Featured Research

from universities, journals, and other organizations

Antifreeze Protein Holds Promise For Organ Preservation

Date:
August 3, 1998
Source:
University Of Toronto
Summary:
Frost-damaged oranges and freezer burn on your favourite ice cream might soon be a problem of the past thanks to an antifreeze protein found in some arctic fish, according to researchers at the University of Toronto and The Hospital for Sick Children.

Frost-damaged oranges and freezer burn on your favourite ice cream might soon be a problem of the past thanks to an antifreeze protein found in some arctic fish, according to researchers at U of T and The Hospital for Sick Children.

Related Articles


The investigators have found the protein plays a role in preventing damage inflicted by extremely cold temperatures. "These proteins have many unusual properties and have become an important model for understanding how protein and ice interact," says Choy Hew, a professor of laboratory medicine and pathobiology at U of T and senior scientist in structural biology and biochemistry at HSC. "They are also helping us understand how genes are influenced by the environment and hormones."

Hew's research team is examining how the proteins enable fish to adapt to freezing temperatures by exploring the protein's structure, function and mode of action as well as the molecular mechanisms involved in switching the genes on and off.

"This research should have a significant impact on agricultural, aquacultural and other biotechnological industries," explains Hew, who originally identified the antifreeze gene. The research has far-reaching applications such as improvements in cell and organ preservation as well as the development of freeze-resistant crops and of other fish species that can survive cold temperatures. Their preliminary findings have already been used to lengthen platelet preservation times at cooler temperatures and lower the temperature at which Atlantic salmon can survive.

Hew's research is supported by the Medical Research Council of Canada and the Natural Sciences and Engineering Research Council of Canada.

CONTACT:
Christina Marshall
U of T Public Affairs
(416) 978-5949
christina.marshall@utoronto.ca


Story Source:

The above story is based on materials provided by University Of Toronto. Note: Materials may be edited for content and length.


Cite This Page:

University Of Toronto. "Antifreeze Protein Holds Promise For Organ Preservation." ScienceDaily. ScienceDaily, 3 August 1998. <www.sciencedaily.com/releases/1998/08/980803072300.htm>.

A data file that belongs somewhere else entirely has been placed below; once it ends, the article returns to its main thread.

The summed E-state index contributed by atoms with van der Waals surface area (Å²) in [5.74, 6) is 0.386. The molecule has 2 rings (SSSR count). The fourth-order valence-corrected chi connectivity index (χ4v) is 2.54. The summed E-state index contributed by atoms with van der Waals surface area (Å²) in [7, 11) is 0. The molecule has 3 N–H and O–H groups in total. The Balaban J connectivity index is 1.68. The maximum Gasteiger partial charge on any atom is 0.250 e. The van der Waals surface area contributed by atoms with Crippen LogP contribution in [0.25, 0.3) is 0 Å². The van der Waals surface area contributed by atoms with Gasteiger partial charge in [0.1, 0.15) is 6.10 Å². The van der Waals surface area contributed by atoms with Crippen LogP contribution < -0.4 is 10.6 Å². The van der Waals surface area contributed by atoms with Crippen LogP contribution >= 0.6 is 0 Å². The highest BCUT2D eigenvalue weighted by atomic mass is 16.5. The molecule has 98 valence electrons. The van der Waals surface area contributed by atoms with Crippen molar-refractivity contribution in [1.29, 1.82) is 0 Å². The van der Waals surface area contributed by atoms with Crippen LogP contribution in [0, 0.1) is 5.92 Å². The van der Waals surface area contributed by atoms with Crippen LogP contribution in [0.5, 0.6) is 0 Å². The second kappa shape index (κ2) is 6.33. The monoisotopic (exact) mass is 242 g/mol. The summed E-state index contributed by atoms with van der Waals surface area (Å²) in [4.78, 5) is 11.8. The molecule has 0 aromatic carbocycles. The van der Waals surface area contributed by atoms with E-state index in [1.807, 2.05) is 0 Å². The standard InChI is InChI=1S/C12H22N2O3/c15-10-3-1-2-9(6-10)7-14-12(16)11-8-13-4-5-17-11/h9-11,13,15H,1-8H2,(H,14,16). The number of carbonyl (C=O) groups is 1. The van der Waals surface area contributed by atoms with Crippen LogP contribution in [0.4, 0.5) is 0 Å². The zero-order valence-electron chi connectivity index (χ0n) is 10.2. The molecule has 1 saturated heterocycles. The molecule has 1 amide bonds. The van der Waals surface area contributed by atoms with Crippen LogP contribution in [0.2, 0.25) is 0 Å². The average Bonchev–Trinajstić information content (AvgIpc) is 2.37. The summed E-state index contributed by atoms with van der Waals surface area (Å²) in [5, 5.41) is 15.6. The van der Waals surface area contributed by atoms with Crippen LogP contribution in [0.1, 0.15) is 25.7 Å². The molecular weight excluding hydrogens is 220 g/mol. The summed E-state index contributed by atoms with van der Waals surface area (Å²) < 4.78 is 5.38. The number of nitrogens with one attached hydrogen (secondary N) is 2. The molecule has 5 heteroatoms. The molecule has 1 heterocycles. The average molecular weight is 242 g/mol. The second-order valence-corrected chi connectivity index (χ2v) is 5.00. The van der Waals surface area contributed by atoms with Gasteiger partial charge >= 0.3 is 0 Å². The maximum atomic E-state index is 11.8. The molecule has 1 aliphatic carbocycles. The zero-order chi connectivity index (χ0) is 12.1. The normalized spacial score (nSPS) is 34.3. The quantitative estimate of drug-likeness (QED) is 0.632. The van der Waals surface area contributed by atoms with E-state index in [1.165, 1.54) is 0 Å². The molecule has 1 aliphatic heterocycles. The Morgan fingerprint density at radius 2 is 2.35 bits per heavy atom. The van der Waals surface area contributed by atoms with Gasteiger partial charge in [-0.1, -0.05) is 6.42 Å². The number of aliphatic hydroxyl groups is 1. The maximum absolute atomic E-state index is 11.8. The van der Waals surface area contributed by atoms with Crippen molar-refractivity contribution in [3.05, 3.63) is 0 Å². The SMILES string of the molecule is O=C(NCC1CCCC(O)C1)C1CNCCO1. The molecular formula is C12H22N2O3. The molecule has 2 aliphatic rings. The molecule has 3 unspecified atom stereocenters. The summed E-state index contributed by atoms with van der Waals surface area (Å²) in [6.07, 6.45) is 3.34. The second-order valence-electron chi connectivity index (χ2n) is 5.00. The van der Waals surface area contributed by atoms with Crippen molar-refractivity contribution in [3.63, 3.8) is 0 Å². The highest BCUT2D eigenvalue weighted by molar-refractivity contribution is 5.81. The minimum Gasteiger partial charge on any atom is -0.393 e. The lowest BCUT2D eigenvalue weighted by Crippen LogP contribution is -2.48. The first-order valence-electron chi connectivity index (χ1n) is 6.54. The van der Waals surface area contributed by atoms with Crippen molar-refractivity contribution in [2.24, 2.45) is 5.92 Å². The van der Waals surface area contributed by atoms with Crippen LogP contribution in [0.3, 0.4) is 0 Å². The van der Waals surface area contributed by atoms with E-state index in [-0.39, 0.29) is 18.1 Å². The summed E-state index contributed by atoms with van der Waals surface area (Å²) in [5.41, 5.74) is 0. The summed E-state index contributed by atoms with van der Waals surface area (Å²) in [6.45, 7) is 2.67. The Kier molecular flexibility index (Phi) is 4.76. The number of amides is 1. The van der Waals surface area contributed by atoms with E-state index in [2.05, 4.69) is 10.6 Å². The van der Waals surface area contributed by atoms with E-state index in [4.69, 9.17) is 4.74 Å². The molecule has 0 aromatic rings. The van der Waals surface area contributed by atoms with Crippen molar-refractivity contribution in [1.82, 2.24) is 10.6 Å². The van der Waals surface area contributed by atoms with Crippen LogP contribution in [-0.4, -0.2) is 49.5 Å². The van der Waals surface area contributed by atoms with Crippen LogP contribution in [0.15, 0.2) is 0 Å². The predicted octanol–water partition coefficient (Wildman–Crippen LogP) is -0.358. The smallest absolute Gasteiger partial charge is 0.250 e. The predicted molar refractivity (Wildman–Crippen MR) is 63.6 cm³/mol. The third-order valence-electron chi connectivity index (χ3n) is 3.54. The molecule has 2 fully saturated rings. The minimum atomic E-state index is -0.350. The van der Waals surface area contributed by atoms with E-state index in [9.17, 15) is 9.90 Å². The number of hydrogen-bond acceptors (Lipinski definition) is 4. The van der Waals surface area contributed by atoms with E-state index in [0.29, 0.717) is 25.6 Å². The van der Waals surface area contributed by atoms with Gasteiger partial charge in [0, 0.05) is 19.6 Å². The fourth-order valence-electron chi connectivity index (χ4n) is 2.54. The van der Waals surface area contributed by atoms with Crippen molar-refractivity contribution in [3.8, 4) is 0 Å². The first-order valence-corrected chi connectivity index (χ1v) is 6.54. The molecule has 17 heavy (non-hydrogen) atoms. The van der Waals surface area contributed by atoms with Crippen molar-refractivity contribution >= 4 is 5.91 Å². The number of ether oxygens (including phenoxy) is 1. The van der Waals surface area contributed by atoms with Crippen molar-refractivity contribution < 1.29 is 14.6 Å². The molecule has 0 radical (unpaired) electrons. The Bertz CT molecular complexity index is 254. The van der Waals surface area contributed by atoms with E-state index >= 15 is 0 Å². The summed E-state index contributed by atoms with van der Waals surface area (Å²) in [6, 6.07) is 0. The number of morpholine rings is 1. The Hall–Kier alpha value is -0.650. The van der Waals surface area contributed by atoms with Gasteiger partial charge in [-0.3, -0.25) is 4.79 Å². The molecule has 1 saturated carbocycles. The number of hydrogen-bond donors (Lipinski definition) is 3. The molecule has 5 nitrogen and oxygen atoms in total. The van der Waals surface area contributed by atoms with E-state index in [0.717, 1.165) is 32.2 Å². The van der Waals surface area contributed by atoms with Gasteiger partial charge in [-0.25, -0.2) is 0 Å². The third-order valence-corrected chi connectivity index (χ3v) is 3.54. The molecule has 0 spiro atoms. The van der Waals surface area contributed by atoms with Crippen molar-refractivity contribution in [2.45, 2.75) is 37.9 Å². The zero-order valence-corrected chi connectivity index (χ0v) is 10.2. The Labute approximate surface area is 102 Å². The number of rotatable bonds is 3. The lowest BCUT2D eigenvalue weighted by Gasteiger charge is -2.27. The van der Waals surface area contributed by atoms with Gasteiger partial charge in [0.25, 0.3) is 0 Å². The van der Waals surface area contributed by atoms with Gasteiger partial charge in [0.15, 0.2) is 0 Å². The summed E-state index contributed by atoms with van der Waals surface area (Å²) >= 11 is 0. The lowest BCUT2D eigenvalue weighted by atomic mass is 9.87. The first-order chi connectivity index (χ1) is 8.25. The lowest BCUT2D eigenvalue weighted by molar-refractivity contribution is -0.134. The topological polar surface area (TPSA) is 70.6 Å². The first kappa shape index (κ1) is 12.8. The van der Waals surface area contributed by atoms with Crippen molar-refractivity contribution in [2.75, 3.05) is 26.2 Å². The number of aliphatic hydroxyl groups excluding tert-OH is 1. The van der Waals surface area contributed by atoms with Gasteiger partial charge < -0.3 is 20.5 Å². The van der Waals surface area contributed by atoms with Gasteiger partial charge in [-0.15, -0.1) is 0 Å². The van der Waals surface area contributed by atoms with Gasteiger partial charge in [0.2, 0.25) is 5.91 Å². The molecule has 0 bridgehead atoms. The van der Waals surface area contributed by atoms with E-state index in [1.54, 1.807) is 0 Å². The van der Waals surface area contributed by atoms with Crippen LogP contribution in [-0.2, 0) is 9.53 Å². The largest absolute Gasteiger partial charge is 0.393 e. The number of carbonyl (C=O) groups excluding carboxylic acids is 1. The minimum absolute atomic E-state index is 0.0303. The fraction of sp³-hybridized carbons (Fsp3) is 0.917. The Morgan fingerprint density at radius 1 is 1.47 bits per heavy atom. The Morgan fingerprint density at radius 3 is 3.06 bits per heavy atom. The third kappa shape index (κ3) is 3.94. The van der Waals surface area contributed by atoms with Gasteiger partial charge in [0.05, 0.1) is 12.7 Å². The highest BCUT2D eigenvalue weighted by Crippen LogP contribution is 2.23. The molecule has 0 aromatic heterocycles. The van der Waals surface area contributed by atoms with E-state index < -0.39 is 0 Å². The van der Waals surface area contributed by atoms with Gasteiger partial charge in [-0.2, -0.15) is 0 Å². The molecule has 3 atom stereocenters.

University Of Toronto. (1998, August 3). Antifreeze Protein Holds Promise For Organ Preservation. ScienceDaily. Retrieved January 29, 2015 from www.sciencedaily.com/releases/1998/08/980803072300.htm
University Of Toronto. "Antifreeze Protein Holds Promise For Organ Preservation." ScienceDaily. www.sciencedaily.com/releases/1998/08/980803072300.htm (accessed January 29, 2015).

Share This


More From ScienceDaily



More Health & Medicine News

Thursday, January 29, 2015

Featured Research

from universities, journals, and other organizations


Featured Videos

from AP, Reuters, AFP, and other news services

Malnutrition on the Rise as Violence Flares in C. Africa

Malnutrition on the Rise as Violence Flares in C. Africa

AFP (Jan. 28, 2015) Violence can flare up at any moment in Bambari with only a bridge separating Muslims and Christians. Malnutrition is on the rise and lack of water means simple cooking fires threaten to destroy makeshift camps where people are living. Duration: 00:40 Video provided by AFP
Powered by NewsLook.com
Poultry Culled in Taiwan to Thwart Bird Flu

Poultry Culled in Taiwan to Thwart Bird Flu

Reuters - News Video Online (Jan. 28, 2015) Taiwan culls over a million poultry in efforts to halt various strains of avian flu. Julie Noce reports. Video provided by Reuters
Powered by NewsLook.com
Media Criticizing Parents For Not Vaccinating Children

Media Criticizing Parents For Not Vaccinating Children

Newsy (Jan. 28, 2015) As the Disneyland measles outbreak continues to spread, the media says parents who choose not to vaccinate their children are part of the cause. Video provided by Newsy
Powered by NewsLook.com
Shark Bite Victim Making Amazing Recovery

Shark Bite Victim Making Amazing Recovery

AP (Jan. 27, 2015) A Texas woman who lost more than five pounds of flesh to a shark in the Bahamas earlier this month could be released from a Florida hospital soon. Experts believe she was bitten by a bull shark while snorkeling. (Jan. 27) Video provided by AP
Powered by NewsLook.com

Search ScienceDaily

Number of stories in archives: 140,361

Find with keyword(s):
Enter a keyword or phrase to search ScienceDaily for related topics and research stories.

Save/Print:
Share:

Breaking News:

Strange & Offbeat Stories


Health & Medicine

Mind & Brain

Living & Well

In Other News

... from NewsDaily.com

Science News

Health News

Environment News

Technology News



Save/Print:
Share:

Free Subscriptions


Get the latest science news with ScienceDaily's free email newsletters, updated daily and weekly. Or view hourly updated newsfeeds in your RSS reader:

Get Social & Mobile


Keep up to date with the latest news from ScienceDaily via social networks and mobile apps:

Have Feedback?


Tell us what you think of ScienceDaily -- we welcome both positive and negative comments. Have any problems using the site? Questions?
Mobile: iPhone Android Web
Follow: Facebook Twitter Google+
Subscribe: RSS Feeds Email Newsletters
Latest Headlines Health & Medicine Mind & Brain Space & Time Matter & Energy Computers & Math Plants & Animals Earth & Climate Fossils & Ruins